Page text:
After my classroom was moved to the second floor of the front of the school building—right along the main street of town, a major artery for heavy truck traffic—I developed puzzling symptoms that came and went. Fatigue. Congestion. Watery eyes. Dry throat. Itchy, red spots on my skin. Mild numbness in my left arm. Difficulty concentrating. Occasional dizziness. Feeling as though I had a mild case of the flu.
Since no one else at school complained about the symptoms I was experiencing, I blamed them on getting older. By the end of that school year, though, I felt just awful. I attributed it to burnout and determined to spend the summer regaining my health. I went on a three-day, blood-purifying juice fast. I bought a water purifier for drinking water and a filter for the water system. I began to feel better. I had energy. I slept well. I could think again. All those baffling symptoms disappeared.
Then August came. The difference in my health within a week after I returned to school was abrupt and left no room for doubt. I suspected the black, soot-like dust that blanketed everything in my classroom—residue from the exhausts of trucks with diesel engines that changed gears right in front of the windows of my classroom. I’d been breathing that stuff for seven hours a day, five days a week, for three years. The administration and I got busy. We sealed up every place where we suspected exhaust fumes could get in. A bigger, more efficient air purifier was purchased to complement the smaller one I’d been using. I replaced the air filter in the small air purifier, which was caked with soot. My symptoms abated.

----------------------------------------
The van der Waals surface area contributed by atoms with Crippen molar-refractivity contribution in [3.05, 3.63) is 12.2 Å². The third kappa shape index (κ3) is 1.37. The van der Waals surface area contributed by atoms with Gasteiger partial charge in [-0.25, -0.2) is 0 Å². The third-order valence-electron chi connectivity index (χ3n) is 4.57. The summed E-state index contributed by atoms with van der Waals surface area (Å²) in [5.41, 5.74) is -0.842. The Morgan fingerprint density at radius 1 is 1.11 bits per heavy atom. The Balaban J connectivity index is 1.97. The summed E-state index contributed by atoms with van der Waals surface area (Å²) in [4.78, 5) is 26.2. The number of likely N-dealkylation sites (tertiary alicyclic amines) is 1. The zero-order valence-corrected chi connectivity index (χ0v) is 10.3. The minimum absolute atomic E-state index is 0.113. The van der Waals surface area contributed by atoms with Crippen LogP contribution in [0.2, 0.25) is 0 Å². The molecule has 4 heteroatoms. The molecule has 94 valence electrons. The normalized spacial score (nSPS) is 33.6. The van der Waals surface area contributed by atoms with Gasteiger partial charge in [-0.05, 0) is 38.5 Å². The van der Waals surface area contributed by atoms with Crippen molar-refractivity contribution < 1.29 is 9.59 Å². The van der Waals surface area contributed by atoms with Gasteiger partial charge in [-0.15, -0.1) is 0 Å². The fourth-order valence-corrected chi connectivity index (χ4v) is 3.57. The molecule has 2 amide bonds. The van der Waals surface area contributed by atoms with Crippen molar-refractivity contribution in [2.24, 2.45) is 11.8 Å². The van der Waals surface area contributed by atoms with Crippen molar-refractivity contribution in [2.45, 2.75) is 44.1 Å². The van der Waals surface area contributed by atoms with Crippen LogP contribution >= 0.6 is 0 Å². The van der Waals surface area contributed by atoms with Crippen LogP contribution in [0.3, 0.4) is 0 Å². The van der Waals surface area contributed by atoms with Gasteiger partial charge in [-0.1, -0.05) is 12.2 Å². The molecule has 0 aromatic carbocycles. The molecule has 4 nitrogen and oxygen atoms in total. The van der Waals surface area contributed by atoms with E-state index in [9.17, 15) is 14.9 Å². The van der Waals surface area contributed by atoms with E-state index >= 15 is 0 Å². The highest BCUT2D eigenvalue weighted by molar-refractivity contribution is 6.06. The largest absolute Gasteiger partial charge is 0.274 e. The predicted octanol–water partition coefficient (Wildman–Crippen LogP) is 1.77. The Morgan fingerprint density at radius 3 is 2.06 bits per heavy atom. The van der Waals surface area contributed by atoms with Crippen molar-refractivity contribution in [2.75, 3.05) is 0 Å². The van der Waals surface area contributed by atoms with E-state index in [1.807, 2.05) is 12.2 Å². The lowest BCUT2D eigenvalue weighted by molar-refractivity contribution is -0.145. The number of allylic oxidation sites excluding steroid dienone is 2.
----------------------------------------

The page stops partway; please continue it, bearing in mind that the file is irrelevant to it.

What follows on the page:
Purity is hard to come by these days. Despite controls that limit the pollutants and environmental toxins that are byproducts of progress, the air we breathe and the water we drink are not as pure as they were in pre-industry times. That’s why bottled water and air and water purifiers have become so popular.
Spiritual purity is hard to come by, too. Just living in this sin-polluted world leaves a residue of sin-soot on us all. How do we attain and maintain the spiritual purity God requires?
By using the filter of God’s Word. We attain spiritual purity, the removal of all the sin dirt we’ve accumulated over the years, by asking Jesus, the Son of God, to be our Savior and accepting His death on Calvary’s cross for what it was: punishment for our sins: “The blood of Jesus his Son cleanses us from all sin” (1 John 1:7).
We maintain spiritual purity by reading, meditating on and obeying God’s Word, which brings revival, wisdom, joy and enlightenment (Psalm 19:7-8).
In an unstable, imperfect, sin-polluted world, God’s Word is the only filter that works.
Father, help me to recognize when sin is polluting and poisoning my soul. Help me to deal with it before its debilitating effects ruin my life. Amen.
Special-Tea: Read Psalm 19:7-10
NOTE: This occurred several years ago. I've since resigned from teaching to write full time.